For those of you in the 20-employees-and-over category, you’re the ones who need to be proactive in evaluating your current payroll processes and in replacing or upgrading your payroll technology to an option that ensures STP compliance.
3) When does STP go into effect?
For employers with 20 or more employees, the STP reporting mandate officially goes into effect on 1 July 2018. So basically, you’ve got the rest of this financial year to get up to date and compliance-ready. It’ll be here before you know it, so now’s the ideal time to get all your ducks in a row. Why wait till the last minute? Prepare now to save yourself the mad rush and stress later.
If the legislation passes concerning companies with one to 19 employees, those companies will likely have to conform to the new STP compliance regulations on or before 1 July 2019 – (Download Free STP Handbook)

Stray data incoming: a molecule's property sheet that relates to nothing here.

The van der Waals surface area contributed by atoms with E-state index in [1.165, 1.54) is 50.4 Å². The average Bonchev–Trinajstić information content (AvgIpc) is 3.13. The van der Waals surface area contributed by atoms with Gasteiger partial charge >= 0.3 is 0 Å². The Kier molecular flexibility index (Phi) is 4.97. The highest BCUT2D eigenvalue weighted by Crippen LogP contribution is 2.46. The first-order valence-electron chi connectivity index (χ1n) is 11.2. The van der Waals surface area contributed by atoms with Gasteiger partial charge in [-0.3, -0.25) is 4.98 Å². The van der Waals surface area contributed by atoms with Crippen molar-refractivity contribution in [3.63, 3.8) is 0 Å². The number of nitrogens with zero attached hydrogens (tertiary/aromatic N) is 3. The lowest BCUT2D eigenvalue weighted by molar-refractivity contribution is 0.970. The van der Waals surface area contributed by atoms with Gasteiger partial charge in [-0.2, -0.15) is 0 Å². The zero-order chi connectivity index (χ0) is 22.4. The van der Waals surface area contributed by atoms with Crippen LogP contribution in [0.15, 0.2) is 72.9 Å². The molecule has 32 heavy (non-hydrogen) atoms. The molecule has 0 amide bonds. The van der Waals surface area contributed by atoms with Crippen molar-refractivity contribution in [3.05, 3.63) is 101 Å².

No matter how many employees you have, the capability for STP reporting became available as of 1 July 2017, so if you’d like, you can opt in to begin payroll reporting this way as early as now.
Remember: There’s no need to toss and turn over this change. The ATO recognises that this is a transitional time. Employers will understandably make mistakes as they get to know this new way of working. So, if you haven’t quite lined up all your ducks, you can relax a bit knowing there is a grace period of 12 months from penalties. During this time, you’ll have the chance to conduct any necessary quality assurance and correct any mistakes to an STP report (such as false or misleading statements).
4) Have other countries implemented STP?
Australia isn’t the first to require STP compliance; we’re following the lead of the UK, which implemented its own version of STP, PAYE RTI (pay-as-you-earn real-time information), in April 2013 – with a great deal of success.
According to UK government research into employers’ experiences at the end of the first full year of the PAYE RTI rollout, 78% of employers said it was easy to comply with the new requirement to run their payrolls before or at the same time they paid their employees.